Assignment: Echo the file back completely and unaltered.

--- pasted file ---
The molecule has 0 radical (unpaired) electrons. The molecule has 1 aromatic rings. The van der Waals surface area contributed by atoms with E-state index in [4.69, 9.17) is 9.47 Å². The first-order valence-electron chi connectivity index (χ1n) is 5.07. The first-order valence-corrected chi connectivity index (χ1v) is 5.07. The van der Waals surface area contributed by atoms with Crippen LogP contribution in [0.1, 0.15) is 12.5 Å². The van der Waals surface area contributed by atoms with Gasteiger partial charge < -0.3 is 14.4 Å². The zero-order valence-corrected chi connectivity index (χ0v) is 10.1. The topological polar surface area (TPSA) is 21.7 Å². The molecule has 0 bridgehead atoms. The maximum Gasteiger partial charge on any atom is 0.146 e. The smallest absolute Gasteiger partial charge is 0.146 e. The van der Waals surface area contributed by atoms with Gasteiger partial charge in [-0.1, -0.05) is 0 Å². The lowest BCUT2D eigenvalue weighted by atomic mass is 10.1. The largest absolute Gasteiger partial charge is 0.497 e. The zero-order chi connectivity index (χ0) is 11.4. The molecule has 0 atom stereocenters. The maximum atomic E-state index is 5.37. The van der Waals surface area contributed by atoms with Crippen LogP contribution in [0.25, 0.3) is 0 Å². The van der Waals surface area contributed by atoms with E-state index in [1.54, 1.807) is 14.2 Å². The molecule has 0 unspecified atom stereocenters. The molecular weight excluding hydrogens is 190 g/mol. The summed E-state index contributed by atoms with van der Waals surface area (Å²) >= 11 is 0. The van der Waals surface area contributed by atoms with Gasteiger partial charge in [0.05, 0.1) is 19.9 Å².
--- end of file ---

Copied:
The molecule has 0 radical (unpaired) electrons. The molecule has 1 aromatic rings. The van der Waals surface area contributed by atoms with E-state index in [4.69, 9.17) is 9.47 Å². The first-order valence-electron chi connectivity index (χ1n) is 5.07. The first-order valence-corrected chi connectivity index (χ1v) is 5.07. The van der Waals surface area contributed by atoms with Crippen LogP contribution in [0.1, 0.15) is 12.5 Å². The van der Waals surface area contributed by atoms with Gasteiger partial charge < -0.3 is 14.4 Å². The zero-order valence-corrected chi connectivity index (χ0v) is 10.1. The topological polar surface area (TPSA) is 21.7 Å². The molecule has 0 bridgehead atoms. The maximum Gasteiger partial charge on any atom is 0.146 e. The smallest absolute Gasteiger partial charge is 0.146 e. The van der Waals surface area contributed by atoms with Gasteiger partial charge in [-0.1, -0.05) is 0 Å². The lowest BCUT2D eigenvalue weighted by atomic mass is 10.1. The largest absolute Gasteiger partial charge is 0.497 e. The zero-order chi connectivity index (χ0) is 11.4. The molecule has 0 atom stereocenters. The maximum atomic E-state index is 5.37. The van der Waals surface area contributed by atoms with Crippen LogP contribution in [0.25, 0.3) is 0 Å². The van der Waals surface area contributed by atoms with E-state index in [1.54, 1.807) is 14.2 Å². The molecule has 0 unspecified atom stereocenters. The molecular weight excluding hydrogens is 190 g/mol. The summed E-state index contributed by atoms with van der Waals surface area (Å²) >= 11 is 0. The van der Waals surface area contributed by atoms with Gasteiger partial charge in [0.05, 0.1) is 19.9 Å².